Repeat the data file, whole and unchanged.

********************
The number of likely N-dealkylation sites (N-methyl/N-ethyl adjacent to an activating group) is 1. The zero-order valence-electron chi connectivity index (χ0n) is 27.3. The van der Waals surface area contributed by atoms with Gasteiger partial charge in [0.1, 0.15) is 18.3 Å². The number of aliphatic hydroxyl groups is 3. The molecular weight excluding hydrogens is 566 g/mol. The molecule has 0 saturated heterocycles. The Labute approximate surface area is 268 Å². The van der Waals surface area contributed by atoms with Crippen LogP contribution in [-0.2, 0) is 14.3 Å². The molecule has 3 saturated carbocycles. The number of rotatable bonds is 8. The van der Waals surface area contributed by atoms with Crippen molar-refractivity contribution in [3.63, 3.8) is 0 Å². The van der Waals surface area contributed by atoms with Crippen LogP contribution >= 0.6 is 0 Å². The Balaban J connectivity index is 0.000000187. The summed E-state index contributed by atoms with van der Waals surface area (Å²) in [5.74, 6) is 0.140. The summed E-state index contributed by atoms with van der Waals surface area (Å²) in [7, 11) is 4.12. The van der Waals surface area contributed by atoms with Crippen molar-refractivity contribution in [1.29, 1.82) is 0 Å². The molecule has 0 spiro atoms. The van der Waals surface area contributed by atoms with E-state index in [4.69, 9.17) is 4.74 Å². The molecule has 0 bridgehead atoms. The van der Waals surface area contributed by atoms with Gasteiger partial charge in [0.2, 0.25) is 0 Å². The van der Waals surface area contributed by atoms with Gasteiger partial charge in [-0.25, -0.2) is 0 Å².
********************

The number of likely N-dealkylation sites (N-methyl/N-ethyl adjacent to an activating group) is 1. The zero-order valence-electron chi connectivity index (χ0n) is 27.3. The van der Waals surface area contributed by atoms with Gasteiger partial charge in [0.1, 0.15) is 18.3 Å². The number of aliphatic hydroxyl groups is 3. The molecular weight excluding hydrogens is 566 g/mol. The molecule has 0 saturated heterocycles. The Labute approximate surface area is 268 Å². The van der Waals surface area contributed by atoms with Crippen LogP contribution in [-0.2, 0) is 14.3 Å². The molecule has 3 saturated carbocycles. The number of rotatable bonds is 8. The van der Waals surface area contributed by atoms with Crippen molar-refractivity contribution in [3.63, 3.8) is 0 Å². The van der Waals surface area contributed by atoms with Crippen LogP contribution >= 0.6 is 0 Å². The Balaban J connectivity index is 0.000000187. The summed E-state index contributed by atoms with van der Waals surface area (Å²) in [5.74, 6) is 0.140. The summed E-state index contributed by atoms with van der Waals surface area (Å²) in [7, 11) is 4.12. The van der Waals surface area contributed by atoms with Crippen molar-refractivity contribution in [1.29, 1.82) is 0 Å². The molecule has 0 spiro atoms. The van der Waals surface area contributed by atoms with E-state index in [4.69, 9.17) is 4.74 Å². The molecule has 0 bridgehead atoms. The van der Waals surface area contributed by atoms with Gasteiger partial charge in [0.2, 0.25) is 0 Å². The van der Waals surface area contributed by atoms with Gasteiger partial charge in [-0.25, -0.2) is 0 Å².